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Re: st: RE: accessing a variable's value WRT its attached value label

From   Phil Schumm <>
Subject   Re: st: RE: accessing a variable's value WRT its attached value label
Date   Thu, 30 Mar 2006 03:23:44 -0600

On Mar 29, 2006, at 4:13 PM, Nick Cox wrote:
The question in return has to be: readable by whom, or more precisely by what class of program reader? what can be assumed of their Stata experience and competence?

Excellent question -- I should have been clearer. I was actually referring both to myself and to a fairly large group (~6-12) of Stata users, ranging in experience from novice to fairly advanced (but none experienced in writing his or her own ado files or, perhaps more informatively, none who has picked up [P]). But your point is well taken; what might be considered readable may well differ between different groups of individuals.

I guess what I was really trying to avoid was the inline expansion of an extended macro function; in my experience, many users find this a much bigger jump than just learning how to use a simple macro (e.g., within a -foreach- loop). This is especially true with the second colon and/or if you throw in additional levels of nesting, e.g.

foreach var of varlist var1 var2 ... {
count if `var' == "yes":`:val l `var''

You don't say anything about comments. If inscrutable code is your concern, tuning a comment to give an explanation at the right level is the simplest thing.

Absolutely, though your phrases "tuning" and "at the right level" are pregnant with implications. As you know, good commenting style is difficult for many programmers to learn, let alone people who code only very occasionally. Moreover, too many comments (and/or comments which are excessively long or poorly crafted) can actually decrease overall readability, and in no case is commenting a substitute for writing tight, well organized code. Nonetheless, part of my concern in this case was that the most inexperienced individuals in the group at least be able to look at the code and get some sense of what is going on, and a brief, well-written comment at or near the command(s) in question would certainly facilitate this.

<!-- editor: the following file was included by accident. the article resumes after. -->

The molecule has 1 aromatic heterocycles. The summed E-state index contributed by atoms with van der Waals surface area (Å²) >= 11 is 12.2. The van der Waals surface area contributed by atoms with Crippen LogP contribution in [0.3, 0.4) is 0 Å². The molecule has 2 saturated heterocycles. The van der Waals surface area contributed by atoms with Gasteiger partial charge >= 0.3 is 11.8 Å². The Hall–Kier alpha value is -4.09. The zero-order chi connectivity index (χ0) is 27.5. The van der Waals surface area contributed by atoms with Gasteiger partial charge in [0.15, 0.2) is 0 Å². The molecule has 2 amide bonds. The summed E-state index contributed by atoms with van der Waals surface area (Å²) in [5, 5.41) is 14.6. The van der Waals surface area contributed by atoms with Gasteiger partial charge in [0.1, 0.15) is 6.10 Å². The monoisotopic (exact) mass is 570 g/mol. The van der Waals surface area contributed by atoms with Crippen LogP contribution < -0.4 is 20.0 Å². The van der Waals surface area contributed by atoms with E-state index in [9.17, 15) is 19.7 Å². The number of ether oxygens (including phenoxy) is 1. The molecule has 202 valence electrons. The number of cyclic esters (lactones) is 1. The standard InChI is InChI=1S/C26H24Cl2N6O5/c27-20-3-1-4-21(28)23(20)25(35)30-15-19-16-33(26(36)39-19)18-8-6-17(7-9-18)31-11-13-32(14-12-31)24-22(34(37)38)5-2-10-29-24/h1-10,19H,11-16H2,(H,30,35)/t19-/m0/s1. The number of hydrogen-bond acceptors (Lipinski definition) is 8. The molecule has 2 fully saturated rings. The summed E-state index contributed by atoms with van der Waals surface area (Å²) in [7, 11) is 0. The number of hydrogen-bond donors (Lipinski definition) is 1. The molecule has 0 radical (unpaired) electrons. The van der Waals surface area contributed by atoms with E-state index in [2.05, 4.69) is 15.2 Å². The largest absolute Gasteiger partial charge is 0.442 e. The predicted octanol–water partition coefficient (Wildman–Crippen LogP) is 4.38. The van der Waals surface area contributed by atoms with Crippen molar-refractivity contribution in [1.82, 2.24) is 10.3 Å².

1. As a Stata user who also writes programs, I find the use of a local macro and of an extended macro function unthreatening, but I still have to work a smidgen too much to realise that

`: val l y'

is a minimal abbreviation of

`: value label y'

Having also worked with highly concise languages, such as J, in which almost all primitives are one or two characters long, I have to say that readability does often hinge on avoiding minimal abbreviations.

Thanks for this reminder. Although I'm not among those Stata users who write -g- for -generate- (personally I prefer -gen-), I must confess that in some cases I've gotten in the habit of using minimal abbreviations in other contexts without really thinking, partly, I guess, based on a rather unconsidered belief that a shorter line was in some sense "cleaner" (i.e., less "ink") and therefore better. However, I agree that the second option above is certainly more readable than the first, and am inclined to try and retrain myself away from my current behavior (at least in some cases).

2. The construct


is prominently documented, but my impression is that it is fairly rarely used.

I agree, certainly if not among active members of Statalist, then among the majority of "regular" users. Moreover, unlike inline expansion of extended macro functions, I would argue that this construct should be learned (and used) by everyone because of its potential to help avoid simple mistakes (e.g., forgetting whether 0 is no and 1 is yes, or 1 is yes and 2 is no, or wait, wasn't that...).

As always, thanks for your words of wisdom.

-- Phil

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